The Rivers Daily Muse ep. 4

Lee Rivers

Hi All,

Today's episode of the Rivers Daily Muse will focus on how we can be better people through something called Deep Listening. When I went through the education department at Linfield College this was a major focus, and I heard it again on a Bastyr University retreat I went on last summer. It's a great skill set to cultivate - it will enhance your relationships across the board and you will also see a major improvement with your relationship with yourself as well. And with all this time in isolation with friends and family I am finding immense value in returning to these ideas.

Getting into Deep Listening (or 'active listening' or 'listening for understanding') can get a little heady and, in my opinion, overly-spiritualized. Today I want to think of Deep Listening as a tool, something you can use to your and your loved ones' advantage. This tool will help you get more understanding out of what you are hearing. You will absorb more from the world around you. It, in effect, turns you into a more effective empathetic sponge.

Here is a wildly short crash-course in Deep Listening, shamelessly lifted from the U. of Minnesota's website:

Deep Listening happens at several levels. Deep Listening can happen at:

The intrapersonal level, at which an individual is listening deeply to his or her own interior experience. Mindfulness practice is a foundational training for deep listening at the intrapersonal level.

(read more about mindfulness from the Mayo Clinic here: , there isn't enough room to touch on all the benefits of mindfulness in this post)

The interpersonal level, at which one individual is focused on listening to one or more others. We are often preoccupied by thinking about what we will say when it is our turn to speak. But it is how we listen that is transformative, especially in groups.

The group level, at which one or more individuals is listening deeply to the voices of many others.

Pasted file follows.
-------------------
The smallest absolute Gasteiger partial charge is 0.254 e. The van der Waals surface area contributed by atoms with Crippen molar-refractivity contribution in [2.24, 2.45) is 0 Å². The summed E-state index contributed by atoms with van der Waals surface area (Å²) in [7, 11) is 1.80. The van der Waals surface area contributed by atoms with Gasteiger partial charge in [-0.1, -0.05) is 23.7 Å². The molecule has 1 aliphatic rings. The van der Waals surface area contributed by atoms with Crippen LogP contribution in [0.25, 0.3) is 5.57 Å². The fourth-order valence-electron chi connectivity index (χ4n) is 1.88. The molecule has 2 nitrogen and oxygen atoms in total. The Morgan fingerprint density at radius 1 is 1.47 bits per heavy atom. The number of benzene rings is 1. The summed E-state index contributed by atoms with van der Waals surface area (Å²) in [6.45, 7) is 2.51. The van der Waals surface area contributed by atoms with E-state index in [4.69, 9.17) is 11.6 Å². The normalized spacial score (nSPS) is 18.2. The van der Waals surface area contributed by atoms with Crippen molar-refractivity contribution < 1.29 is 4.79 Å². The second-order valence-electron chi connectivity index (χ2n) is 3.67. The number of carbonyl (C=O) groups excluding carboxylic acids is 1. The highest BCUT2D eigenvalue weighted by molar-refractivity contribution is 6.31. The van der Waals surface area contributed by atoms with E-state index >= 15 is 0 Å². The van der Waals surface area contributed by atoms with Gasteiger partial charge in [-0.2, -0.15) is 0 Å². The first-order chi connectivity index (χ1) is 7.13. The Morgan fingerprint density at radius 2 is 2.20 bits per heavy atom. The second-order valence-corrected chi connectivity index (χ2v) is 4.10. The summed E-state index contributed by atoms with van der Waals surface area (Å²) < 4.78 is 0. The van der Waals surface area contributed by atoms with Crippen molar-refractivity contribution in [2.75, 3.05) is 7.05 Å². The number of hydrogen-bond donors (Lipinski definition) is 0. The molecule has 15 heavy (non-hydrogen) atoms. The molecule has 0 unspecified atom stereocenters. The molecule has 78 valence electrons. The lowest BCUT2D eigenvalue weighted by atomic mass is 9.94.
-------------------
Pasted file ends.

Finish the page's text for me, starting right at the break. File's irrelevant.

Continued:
There are three key principles and practices for deep listening:

1. Listening to learn
2. Listening for understanding rather than agreement
3. Asking powerful questions

When you listen to learn, instead of waiting for your turn to reply, you may find that your replies change. You may find your thoughts becoming less self-centered. You may, in fact, find that you do not have a 'fitting' reply at all and you are left only with raw empathy - it's uncomfortable at first, but then you learn to be comfortable with that discomfort.

When you listen for understanding, instead of waiting to hear something you agree or disagree with, you listen without any expectations. When you remove your own expectations from a conversation you approach the discussion with open arms. Not only that, but you admit that you do not yet understand, and only after making that admission can you truly learn.

When you ask powerful questions you show your attentive listening, you show you care, you show that you are available to take the conversation as far as it needs to be taken for resolution. You, through you listening, may arrive at a point the other person hadn't entertained yet. You bring a healthy new perspective that comes from a place of openness and love. 

I am supremely guilty of rushing conversations. It's a curse to feel like I know what's coming before it comes. Deep Listening has helped me slow down, open up, and hear what other people are coming to me with - I'm not a perfect listener by any means but I'm working on it. Work on it with me?